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It's not easy to run from bullets and bombs when you have two children in wheelchairs, so Nour Eddin Abdul Bari and his wife, Rzan, decided it was better to flee Syria in 2011, six months after the civil war began, rather than be sitting targets.
They are now refugees living in Midvale in a four-bedroom apartment designed for people with physical disabilities. They have endured a four-year trek that took them to Libya and Egypt, countries also struggling with political unrest, before they were granted passage to the United States.
The Salt Lake Valley wasn't exactly what they expected (they assumed there would be more skyscrapers), but it is exactly what they hoped for. It's a place where people have treated their disabled children with a kindness they haven't experienced before and a place where they believe they can flourish as long as they put in the necessary work.
Eight months into their resettlement, Rzan takes care of their now five children. That includes their only daughter, Maram, age 4, who is their third child diagnosed with muscular dystrophy and severe developmental delay. The other two, Mohammed Ayham, 17, and Ehab, 16, are enrolled in a special-needs school.
Abdul Bari works part time in an Iraqi restaurant and plans to open his own place in the coming year, bringing Syrian shawarma to the valley. He plans to call it Nour al Sharq, meaning "the light of the East."
He feels pressure to provide and adapt. He hopes to make Utah his long-term home, believing Syria has been permanently shattered.
Utah takes in about 1,100 refugees a year, most recently from places such as Iraq, Burma and Congo. Since the Syrian civil war began, the state has resettled just 12 Syrians comprising two families.
That number should rise to a few hundred people in the next year, creating a small Syrian community in Utah and, Abdul Bari jokes, a built-in clientele for his restaurant.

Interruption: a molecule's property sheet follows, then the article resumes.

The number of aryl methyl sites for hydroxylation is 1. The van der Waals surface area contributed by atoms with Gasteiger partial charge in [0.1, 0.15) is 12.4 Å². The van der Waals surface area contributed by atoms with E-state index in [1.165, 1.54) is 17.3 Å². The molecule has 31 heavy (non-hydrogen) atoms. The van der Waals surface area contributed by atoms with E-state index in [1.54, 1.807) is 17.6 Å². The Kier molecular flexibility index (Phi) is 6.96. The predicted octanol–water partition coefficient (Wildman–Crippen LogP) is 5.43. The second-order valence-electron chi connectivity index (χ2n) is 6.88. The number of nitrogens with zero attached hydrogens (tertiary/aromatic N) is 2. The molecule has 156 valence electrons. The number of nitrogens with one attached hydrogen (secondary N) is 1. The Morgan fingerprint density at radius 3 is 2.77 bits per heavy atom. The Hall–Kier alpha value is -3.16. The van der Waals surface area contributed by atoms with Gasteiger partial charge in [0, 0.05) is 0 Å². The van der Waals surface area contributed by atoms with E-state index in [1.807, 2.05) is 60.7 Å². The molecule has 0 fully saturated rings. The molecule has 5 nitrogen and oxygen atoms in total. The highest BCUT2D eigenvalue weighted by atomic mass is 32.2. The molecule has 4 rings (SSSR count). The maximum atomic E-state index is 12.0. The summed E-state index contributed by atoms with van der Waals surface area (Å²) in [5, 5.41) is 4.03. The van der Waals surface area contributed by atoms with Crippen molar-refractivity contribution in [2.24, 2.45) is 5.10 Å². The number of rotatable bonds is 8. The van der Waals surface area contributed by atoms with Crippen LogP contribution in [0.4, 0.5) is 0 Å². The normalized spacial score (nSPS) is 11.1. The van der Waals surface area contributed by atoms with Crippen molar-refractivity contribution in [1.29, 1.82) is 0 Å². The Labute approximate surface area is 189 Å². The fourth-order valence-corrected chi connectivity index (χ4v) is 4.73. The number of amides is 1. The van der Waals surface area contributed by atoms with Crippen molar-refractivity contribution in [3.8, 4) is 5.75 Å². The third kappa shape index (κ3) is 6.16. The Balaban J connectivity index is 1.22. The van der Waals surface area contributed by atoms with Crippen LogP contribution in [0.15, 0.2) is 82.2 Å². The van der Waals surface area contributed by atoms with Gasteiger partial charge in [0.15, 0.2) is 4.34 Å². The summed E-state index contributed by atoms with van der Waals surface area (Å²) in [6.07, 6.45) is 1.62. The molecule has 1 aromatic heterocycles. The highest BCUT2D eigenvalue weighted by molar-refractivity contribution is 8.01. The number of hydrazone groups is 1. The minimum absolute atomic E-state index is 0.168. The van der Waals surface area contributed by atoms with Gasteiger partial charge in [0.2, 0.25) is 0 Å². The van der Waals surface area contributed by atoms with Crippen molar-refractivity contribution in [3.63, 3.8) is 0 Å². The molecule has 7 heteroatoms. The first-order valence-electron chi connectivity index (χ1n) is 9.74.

"Fair share" • Syria's civil war, now in its fifth year, has spawned the worst refugee crisis in a generation, according to the United Nations, resulting in massive camps in Turkey and Lebanon and scores of overcrowded inflatable rafts headed for Greece, where migrants hope to start their journeys to other European countries. Germany originally expected to house 800,000 asylum seekers from the Middle East this year, with the bulk coming from Syria, though that could be a low estimate.
President Barack Obama has settled on a more modest number. He said the country would resettle 85,000 refugees (up from 70,000) in the next year and at least 10,000 will be from Syria. Since the civil war began, the United States has taken in 1,500 displaced Syrians.
The two resettlement agencies working in Utah the International Rescue Committee and Catholic Community Services have no Syrian families in the pipeline, though they expect that to change in the coming months. Still, they are frustrated by what they see as a tepid response to an international disaster. They are calling on Obama to accept 100,000 Syrians in the next year.
"I believe we can do our fair share here. We are looking at a crisis in Europe and the rest of the world, probably as big as any crisis we have seen in decades," said Patrick Poulin, executive director of the International Rescue Committee (IRC) in Salt Lake City. "We are ready to receive them now."